Let’s look at the clinical
course of HIV disease.
If you look at the yellow line first of all,
this is the amount of
viremia, measured by the amount of HIV RNA that’s present.
As you can see, following the initial infection,
the amount of virus RNA rapidly increases.
If you look at the blue line, which is the number of
CD4 T-cells present, you can see that they decline.
At this point, following primary infection,
there is the acute HIV syndrome with
wide dissemination of virus, and a seeding
of lymphoid organs with the virus.
However, within a small number of weeks,
it seems like things are going well.
The number of CD4 T-cells begins to
increase, and the amount of virus decreases.
However the virus is not being eliminated,
it is entering a period of clinical latency.
Then after a very variable period of time, which may be
a short number of years or maybe many, many years later.
The individual will begin to develop
constitutional symptoms, there will
be opportunistic infections, and
opportunistic tumors that begin to arise.
And the amount of virus
begins to increase.
And the number of CD4+ T-cells
begins a rapid decline.
The patient then has the Acquired Immune
Deficiency Syndrome, and without medical
intervention, death would be more or less
inevitable in the vast majority of individuals.
Fortunately, the use of antiretroviral drugs
can prevent this process leading to death.
Here we see the amount of antibody and cytotoxic T-cells
being produced, and the virus particles in the plasma.
So again, looking initially at the yellow line,
you can see that the virus goes up following
an initial infection and then radically goes
down, looking at virus particles in the plasma.
You’ll see that it looks like a good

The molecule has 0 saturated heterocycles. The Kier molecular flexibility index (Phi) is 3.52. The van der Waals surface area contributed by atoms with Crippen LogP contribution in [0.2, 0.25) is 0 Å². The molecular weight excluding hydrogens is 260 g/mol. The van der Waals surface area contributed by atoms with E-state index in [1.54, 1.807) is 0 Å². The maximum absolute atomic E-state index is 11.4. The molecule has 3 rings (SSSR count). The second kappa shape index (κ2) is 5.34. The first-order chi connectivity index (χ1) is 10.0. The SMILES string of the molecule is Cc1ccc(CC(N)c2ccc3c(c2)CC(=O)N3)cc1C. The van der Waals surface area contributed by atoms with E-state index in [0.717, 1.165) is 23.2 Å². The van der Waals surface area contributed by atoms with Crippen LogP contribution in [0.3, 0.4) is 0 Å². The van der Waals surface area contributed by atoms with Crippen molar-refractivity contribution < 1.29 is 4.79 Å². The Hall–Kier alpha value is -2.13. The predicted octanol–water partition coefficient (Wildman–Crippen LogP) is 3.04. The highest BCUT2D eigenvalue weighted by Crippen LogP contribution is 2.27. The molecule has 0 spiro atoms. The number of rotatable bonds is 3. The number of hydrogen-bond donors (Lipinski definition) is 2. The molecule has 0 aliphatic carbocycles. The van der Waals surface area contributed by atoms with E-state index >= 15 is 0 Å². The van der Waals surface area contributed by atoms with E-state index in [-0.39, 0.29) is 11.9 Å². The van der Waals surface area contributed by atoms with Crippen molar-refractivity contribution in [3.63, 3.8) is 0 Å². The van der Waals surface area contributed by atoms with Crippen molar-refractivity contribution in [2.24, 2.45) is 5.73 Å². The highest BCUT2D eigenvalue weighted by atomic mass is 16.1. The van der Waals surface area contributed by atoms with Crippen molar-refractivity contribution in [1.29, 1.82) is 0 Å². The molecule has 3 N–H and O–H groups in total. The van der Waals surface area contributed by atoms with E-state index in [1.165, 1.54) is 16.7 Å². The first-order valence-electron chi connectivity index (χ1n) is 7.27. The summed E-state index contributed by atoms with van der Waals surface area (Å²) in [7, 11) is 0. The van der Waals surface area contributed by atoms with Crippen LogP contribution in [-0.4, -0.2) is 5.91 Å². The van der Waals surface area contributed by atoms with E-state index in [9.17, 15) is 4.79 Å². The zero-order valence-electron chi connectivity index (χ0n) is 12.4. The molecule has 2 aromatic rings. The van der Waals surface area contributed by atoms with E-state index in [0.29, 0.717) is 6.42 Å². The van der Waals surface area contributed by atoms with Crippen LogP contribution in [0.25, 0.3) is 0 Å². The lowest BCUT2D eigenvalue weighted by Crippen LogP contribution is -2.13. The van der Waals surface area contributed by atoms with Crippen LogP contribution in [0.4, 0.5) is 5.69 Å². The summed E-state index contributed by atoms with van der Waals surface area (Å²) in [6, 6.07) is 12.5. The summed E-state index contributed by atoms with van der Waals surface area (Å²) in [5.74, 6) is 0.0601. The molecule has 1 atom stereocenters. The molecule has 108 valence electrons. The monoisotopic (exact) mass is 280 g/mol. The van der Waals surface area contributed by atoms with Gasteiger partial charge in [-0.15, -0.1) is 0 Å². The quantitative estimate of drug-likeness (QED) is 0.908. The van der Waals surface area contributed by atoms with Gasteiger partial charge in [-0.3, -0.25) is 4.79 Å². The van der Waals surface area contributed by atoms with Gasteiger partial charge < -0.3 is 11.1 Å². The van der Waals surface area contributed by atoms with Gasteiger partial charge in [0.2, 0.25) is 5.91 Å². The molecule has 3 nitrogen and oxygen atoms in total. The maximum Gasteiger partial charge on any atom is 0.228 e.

immune response is being developed.
In the blue line, you can see that cytotoxic
T-lymphocytes specific for HIV is being produced.
response is being produced.
You can see that there are
antibodies against envelope proteins.
Gp120 being produced;
the red line there.
And the green line you can see that there are
antibodies against p24, another component of the virus.
So everything looks to be good, the immune response
is kicking off and the virus is going down.
But then over time, the immune response will decline
and particularly the virus particles will come back up.
And the most crucial decline here as we saw on the
previous slide, is the decline in CD4+ T-cells.
So what are the major hurdles to
elimination of HIV infection?
Well there are long term reservoirs
of HIV that are established, which
include the HIV being latent within
macrophages and within memory T-cells.
The extremely high mutation rate of
HIV leads to an evasion of the host
immune responses, and to resistance
to anti-retroviral drug therapy.
The clinical features of HIV infection depend
upon the particular stage of the disease.
So during the acute phase, there is a fever, a headache, sore
throat; really symptoms that are
very similar to a flu-like illness.
During clinical latency, there is a
declining blood CD4+ T-cell count.
And then when the disease progresses to become
the acquired immune deficiency syndrome,
there is a whole range of opportunistic
infections that the hosts become troubled with.
And these range across the whole spectrum of different
types of pathogen - protozoa, bacteria, fungi, viruses.
And you can see some of the more
important ones listed there.
In addition to being more prone to opportunistic infection,
there is a increased instance of certain tumors.
So lymphomas, including Epstein-Barr virus-associated
B-cell lymphomas, Kaposi’s sarcoma and cervical carcinoma.
There is also encephalopathy
and wasting syndrome.
So how do we treat HIV infection?
Well the mainstay of treatment
is anti-retroviral therapy.
And there are a number of anti-retroviral
drugs that have been developed.
These include the non-nucleoside reverse transcriptase
inhibitors, the nucleoside reverse transcriptase inhibitors, the
protease inhibitors, fusion inhibitors, entry inhibitors such
as CCR5 antagonists, integrase strand transfer inhibitors.
And a combination of drugs being used as
highly active anti-retroviral therapy,
which comprises three of more drugs
from at least two different classes.
There is also the possibility
of treating HIV post-exposure.
Obviously preventative measures are best, but
immediately following exposure, commencing
within 72 hours of exposure, there are drugs--
anti-retroviral drugs that can be given.
These must be taken for 28
days following exposure to HIV.
And again, a combination of two or three
anti-retroviral drugs is employed.